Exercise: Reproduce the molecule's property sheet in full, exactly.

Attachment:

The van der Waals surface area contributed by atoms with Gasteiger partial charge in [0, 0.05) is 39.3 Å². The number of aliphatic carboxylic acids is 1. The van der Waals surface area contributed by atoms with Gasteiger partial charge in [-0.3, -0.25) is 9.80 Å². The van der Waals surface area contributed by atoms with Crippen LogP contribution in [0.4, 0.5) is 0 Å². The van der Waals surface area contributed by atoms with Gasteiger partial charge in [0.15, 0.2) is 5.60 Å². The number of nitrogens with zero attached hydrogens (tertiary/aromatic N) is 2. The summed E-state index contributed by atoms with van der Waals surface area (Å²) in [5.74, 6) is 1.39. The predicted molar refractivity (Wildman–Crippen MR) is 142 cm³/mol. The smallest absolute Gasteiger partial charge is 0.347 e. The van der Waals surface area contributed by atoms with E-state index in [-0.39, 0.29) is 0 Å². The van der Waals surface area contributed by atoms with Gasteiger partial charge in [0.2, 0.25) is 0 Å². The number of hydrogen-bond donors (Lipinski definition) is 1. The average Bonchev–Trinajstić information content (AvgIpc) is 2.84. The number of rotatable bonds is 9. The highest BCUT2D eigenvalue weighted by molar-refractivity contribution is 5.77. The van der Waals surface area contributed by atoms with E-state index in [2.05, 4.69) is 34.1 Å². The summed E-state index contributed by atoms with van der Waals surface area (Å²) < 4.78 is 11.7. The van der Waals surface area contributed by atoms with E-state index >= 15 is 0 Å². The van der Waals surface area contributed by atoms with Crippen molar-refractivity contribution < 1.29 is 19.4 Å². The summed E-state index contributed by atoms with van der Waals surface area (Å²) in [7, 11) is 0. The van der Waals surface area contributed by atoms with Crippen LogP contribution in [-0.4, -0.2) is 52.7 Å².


The van der Waals surface area contributed by atoms with Gasteiger partial charge in [0, 0.05) is 39.3 Å². The number of aliphatic carboxylic acids is 1. The van der Waals surface area contributed by atoms with Gasteiger partial charge in [-0.3, -0.25) is 9.80 Å². The van der Waals surface area contributed by atoms with Crippen LogP contribution in [0.4, 0.5) is 0 Å². The van der Waals surface area contributed by atoms with Gasteiger partial charge in [0.15, 0.2) is 5.60 Å². The number of nitrogens with zero attached hydrogens (tertiary/aromatic N) is 2. The summed E-state index contributed by atoms with van der Waals surface area (Å²) in [5.74, 6) is 1.39. The predicted molar refractivity (Wildman–Crippen MR) is 142 cm³/mol. The smallest absolute Gasteiger partial charge is 0.347 e. The van der Waals surface area contributed by atoms with E-state index in [-0.39, 0.29) is 0 Å². The van der Waals surface area contributed by atoms with Gasteiger partial charge in [0.2, 0.25) is 0 Å². The number of hydrogen-bond donors (Lipinski definition) is 1. The average Bonchev–Trinajstić information content (AvgIpc) is 2.84. The number of rotatable bonds is 9. The highest BCUT2D eigenvalue weighted by molar-refractivity contribution is 5.77. The van der Waals surface area contributed by atoms with E-state index in [2.05, 4.69) is 34.1 Å². The summed E-state index contributed by atoms with van der Waals surface area (Å²) < 4.78 is 11.7. The van der Waals surface area contributed by atoms with E-state index >= 15 is 0 Å². The van der Waals surface area contributed by atoms with Crippen molar-refractivity contribution < 1.29 is 19.4 Å². The summed E-state index contributed by atoms with van der Waals surface area (Å²) in [7, 11) is 0. The van der Waals surface area contributed by atoms with Crippen LogP contribution in [-0.4, -0.2) is 52.7 Å².